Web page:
This post is written as part of a project called No Makeup Week, originated by Rachel Rabbit White. She’s encouraging bloggers to try going a week without makeup, and to write about their relationship with makeup. And to post photos of themselves without makeup. I’m all over it. It’s a great idea, and I hope you’ll check out her stuff.
(For years, I thought this was the sexiest photo ever taken of me. No makeup)
I’m bad at makeup. Always have been. I’m scared of it. It’s powerful. Like a lightsaber. And when you haven’t trained as a Jedi Knight, then you really shouldn’t pick one of those things up. Another blade might pop out the back, like with Darth Maul’s. Maybe that’s part of the problem—too much Star Wars, not enough….Whatever little girls are supposed to like. I didn’t know what that was. I was homeschooled. I thought other little girls were cool for being good at math. I thought I was cool for thinking to get hockey skates instead of figure skates, so I could go as fast as the boys. And I never once defined myself as a tomboy, either. I was extremely feminine. But being feminine wasn’t based on what I did, it was based on how I felt. I felt like a pretty girl.
The first time I encountered makeup was when I stayed with my aunt and uncle in Florida when I was ten. My aunt had a lot of makeup, and every day she put a surprising amount of it on her face. I could understand why she was good at it, because she also painted pitchers and tabletops, with neat, perfect detail. It was like surgery- so many delicate tools. It was like those painters who have a brush of every size, and a palette that they clean after every painting is completed. Even as an art, it felt unfamiliar. I had about three brushes for when I painted, and the paint got everywhere.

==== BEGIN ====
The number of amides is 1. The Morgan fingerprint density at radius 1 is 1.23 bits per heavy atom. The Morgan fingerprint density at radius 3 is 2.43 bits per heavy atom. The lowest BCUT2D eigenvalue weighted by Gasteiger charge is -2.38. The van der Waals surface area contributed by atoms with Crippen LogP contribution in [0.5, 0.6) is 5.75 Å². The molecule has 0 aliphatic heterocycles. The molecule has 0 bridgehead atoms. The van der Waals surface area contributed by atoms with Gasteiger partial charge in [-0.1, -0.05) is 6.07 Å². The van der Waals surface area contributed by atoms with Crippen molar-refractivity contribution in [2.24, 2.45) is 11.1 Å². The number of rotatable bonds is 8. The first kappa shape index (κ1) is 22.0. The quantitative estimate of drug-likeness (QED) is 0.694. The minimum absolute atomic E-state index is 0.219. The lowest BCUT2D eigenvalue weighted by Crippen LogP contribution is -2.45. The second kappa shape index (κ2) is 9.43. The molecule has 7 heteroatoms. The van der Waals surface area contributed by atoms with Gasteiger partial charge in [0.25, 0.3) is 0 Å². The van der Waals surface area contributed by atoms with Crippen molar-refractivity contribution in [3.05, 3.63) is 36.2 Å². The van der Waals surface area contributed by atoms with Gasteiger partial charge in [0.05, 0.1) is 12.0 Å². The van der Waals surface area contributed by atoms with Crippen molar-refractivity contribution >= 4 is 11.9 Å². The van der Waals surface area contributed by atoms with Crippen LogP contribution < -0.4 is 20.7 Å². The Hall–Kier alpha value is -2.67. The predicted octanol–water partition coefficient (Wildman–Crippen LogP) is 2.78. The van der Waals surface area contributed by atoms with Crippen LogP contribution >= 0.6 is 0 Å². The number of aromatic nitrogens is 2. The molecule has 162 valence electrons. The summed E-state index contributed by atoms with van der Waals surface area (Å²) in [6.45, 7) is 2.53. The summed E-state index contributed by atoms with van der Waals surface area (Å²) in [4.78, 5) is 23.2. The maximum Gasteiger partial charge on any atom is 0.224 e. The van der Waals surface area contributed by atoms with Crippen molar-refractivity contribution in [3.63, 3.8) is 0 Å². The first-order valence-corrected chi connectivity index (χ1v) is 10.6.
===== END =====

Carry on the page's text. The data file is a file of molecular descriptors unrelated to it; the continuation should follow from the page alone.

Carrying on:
“Would you like me to do your makeup?” She asked me.
Well, yes, of course! I was fascinated. The shade she picked for my lips was called “coral.” It was a beautiful color. Everything took a long time, but when she was done, I looked at my new face in the bulging makeup mirror, and thought I looked a little like a mermaid. We went out. I wore some stretchy black pants and a white vest. We went out to dinner, and when I jumped up from the table and ran off to the bathroom, I felt eyes on me. I looked around and a man was staring at me. He had been staring somewhere lower on my body, but now he looked at my face. He was old. He was sitting with his wife. And he wouldn’t stop staring at me.
I kept the coral lipstick. I couldn’t believe my aunt was willing to part with something so precious. But at home, I wasn’t very interested in applying it. I liked to take it out of the drawer once in a while and look at it. Roll it out of its secret tube and back. I knew there was some shared mysterious code of womanhood here. But learning it felt far away. Continue Reading »
Kate on September 21st 2010 in beauty, body, homeschooling